Researchers learn how to trace chemical agent residue

A recently released report details how researchers have developed a technique for tracing the residue left by components of nerve gas and other chemical agents back to their sources.

The technique could provide a major boost to law enforcement agencies, which could use the technique to track down the perpetrators of a terrorist attack. Although traces of the agent would remain as evidence after such an attack, there has been no practical means of finding the source of the ingredients used, according to

A team of scientists led by Carlos Fraga call their method impurity profiling. In the case of the nerve gas GB, also known as sarin, Fraga and his team were able to identify impurities in a sample of the agent and match them to known impurities from its source. The method is similar to matching fingerprints found at a crimes scene.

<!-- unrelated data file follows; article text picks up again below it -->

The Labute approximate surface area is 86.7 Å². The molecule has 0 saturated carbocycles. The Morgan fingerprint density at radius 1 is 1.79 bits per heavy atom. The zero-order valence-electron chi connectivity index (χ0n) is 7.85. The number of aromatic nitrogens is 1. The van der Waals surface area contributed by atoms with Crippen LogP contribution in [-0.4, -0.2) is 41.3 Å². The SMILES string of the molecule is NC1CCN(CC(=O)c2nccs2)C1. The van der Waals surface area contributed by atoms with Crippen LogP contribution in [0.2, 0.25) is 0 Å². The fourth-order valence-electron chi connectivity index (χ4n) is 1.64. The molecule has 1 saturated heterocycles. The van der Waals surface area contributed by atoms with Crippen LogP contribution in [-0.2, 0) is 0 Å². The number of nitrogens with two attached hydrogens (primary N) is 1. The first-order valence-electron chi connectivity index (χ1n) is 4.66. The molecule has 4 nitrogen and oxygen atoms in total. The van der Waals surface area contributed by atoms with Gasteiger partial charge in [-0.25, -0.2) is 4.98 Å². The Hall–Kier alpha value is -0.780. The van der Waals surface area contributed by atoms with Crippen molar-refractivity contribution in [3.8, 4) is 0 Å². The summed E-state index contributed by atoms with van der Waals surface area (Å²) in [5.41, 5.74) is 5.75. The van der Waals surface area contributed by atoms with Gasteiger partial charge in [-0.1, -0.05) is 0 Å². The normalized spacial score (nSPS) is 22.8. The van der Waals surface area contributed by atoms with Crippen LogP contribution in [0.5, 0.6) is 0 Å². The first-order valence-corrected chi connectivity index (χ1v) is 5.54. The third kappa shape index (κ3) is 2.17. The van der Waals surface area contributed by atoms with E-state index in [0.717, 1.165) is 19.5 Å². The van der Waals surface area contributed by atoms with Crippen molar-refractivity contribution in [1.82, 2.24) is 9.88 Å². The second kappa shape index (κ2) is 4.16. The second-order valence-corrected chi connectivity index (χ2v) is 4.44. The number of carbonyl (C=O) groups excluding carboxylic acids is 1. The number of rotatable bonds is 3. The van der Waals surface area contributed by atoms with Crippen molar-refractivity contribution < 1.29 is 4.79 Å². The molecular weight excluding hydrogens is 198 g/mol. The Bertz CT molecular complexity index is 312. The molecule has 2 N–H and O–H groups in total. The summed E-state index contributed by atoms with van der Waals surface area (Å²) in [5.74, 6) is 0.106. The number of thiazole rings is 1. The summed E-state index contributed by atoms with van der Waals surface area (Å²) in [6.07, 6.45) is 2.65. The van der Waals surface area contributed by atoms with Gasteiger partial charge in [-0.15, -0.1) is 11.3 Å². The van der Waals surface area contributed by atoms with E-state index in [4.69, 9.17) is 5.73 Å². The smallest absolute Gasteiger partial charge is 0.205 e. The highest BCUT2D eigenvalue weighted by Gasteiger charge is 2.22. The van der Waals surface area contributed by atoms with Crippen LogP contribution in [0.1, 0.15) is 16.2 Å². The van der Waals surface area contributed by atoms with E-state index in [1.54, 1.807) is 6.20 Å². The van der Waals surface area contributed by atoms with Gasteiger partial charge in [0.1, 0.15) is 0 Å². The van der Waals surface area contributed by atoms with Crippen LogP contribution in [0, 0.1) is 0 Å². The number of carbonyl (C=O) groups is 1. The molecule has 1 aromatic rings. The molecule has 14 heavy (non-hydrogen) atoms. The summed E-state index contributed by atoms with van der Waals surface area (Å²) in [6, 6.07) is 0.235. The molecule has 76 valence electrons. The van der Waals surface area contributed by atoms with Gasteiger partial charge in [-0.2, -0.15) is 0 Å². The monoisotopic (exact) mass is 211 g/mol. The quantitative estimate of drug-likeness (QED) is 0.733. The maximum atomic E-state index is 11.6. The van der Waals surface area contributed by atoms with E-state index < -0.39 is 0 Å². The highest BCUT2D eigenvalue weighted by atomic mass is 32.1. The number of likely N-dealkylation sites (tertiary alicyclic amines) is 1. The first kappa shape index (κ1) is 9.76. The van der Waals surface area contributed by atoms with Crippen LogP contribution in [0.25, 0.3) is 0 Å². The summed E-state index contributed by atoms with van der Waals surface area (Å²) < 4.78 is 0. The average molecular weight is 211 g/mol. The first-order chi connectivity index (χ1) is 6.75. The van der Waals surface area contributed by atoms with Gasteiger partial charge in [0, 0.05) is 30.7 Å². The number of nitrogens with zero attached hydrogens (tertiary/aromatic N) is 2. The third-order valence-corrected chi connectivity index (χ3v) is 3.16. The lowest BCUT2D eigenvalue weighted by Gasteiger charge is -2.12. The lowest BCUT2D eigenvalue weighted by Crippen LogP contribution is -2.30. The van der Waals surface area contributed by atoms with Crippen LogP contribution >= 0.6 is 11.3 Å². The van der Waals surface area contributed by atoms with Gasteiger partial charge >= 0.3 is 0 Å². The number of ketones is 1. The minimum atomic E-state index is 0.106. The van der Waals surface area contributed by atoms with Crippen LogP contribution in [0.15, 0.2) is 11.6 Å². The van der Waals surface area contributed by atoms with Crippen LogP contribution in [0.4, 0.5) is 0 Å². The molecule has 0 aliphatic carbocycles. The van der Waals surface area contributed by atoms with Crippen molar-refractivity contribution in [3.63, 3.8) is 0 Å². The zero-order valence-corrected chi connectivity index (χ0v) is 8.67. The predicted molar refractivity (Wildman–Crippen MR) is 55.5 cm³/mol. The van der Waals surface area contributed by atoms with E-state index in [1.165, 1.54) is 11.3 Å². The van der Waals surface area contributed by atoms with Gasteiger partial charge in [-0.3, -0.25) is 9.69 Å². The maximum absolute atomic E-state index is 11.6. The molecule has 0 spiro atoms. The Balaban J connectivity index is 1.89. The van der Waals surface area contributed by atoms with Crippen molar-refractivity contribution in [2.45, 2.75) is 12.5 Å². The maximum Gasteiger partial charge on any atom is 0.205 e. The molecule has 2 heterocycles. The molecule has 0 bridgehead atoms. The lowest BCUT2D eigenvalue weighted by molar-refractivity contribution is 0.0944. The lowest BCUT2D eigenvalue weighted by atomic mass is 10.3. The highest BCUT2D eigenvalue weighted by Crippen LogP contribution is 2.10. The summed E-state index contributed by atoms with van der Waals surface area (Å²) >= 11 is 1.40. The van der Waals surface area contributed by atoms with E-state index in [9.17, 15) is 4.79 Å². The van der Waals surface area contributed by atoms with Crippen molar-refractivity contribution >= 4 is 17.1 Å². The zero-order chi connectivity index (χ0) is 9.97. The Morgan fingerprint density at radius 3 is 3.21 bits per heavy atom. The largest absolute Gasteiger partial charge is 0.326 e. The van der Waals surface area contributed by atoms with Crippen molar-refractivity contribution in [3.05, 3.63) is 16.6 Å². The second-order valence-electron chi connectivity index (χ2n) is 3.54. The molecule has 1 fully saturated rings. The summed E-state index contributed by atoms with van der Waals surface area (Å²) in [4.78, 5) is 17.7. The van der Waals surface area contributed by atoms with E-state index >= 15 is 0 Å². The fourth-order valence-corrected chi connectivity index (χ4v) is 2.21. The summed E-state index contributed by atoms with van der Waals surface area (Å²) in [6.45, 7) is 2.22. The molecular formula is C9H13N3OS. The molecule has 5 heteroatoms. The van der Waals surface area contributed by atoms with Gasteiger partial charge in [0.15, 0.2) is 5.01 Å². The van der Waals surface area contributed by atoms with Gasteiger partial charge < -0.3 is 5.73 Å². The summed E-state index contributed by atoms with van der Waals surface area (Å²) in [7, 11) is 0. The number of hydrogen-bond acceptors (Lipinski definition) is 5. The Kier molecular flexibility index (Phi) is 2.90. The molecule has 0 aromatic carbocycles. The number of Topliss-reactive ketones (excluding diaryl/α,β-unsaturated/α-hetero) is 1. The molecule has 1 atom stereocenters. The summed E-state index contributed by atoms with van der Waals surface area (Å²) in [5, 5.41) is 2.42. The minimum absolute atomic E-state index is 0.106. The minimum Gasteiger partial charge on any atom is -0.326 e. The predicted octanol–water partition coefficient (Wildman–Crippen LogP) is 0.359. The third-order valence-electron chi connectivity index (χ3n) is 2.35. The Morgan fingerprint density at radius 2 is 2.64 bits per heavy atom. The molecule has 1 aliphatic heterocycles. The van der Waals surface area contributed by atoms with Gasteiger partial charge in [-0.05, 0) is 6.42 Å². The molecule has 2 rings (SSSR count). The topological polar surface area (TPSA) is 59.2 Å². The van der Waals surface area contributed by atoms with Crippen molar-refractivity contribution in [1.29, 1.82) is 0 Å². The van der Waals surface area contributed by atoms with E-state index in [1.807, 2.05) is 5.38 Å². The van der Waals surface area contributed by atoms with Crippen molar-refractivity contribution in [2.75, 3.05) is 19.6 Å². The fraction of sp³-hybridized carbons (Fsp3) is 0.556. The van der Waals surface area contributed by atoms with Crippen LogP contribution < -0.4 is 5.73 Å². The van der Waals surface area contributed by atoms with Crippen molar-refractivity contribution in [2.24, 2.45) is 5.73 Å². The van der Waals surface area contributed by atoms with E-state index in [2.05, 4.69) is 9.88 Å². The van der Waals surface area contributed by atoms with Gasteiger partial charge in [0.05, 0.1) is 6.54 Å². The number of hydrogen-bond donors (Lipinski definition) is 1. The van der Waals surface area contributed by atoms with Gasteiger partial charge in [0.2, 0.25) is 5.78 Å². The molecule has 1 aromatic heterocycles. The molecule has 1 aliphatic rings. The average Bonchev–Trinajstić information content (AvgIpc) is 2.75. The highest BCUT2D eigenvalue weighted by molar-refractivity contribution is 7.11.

The team found that up to 88 percent of the impurities found in the source chemicals used to make GB could also be found in the finished product. The impurities, like a fingerprint, are unique to each agent.

Using standard laboratory instruments, the scientists performed the impurity profiling method on two batches of GB and correctly identified their components.

“This remarkable outcome may one day become a basis for using impurity profiling to help find and prosecute perpetrators of chemical attacks,” the researchers said, reports.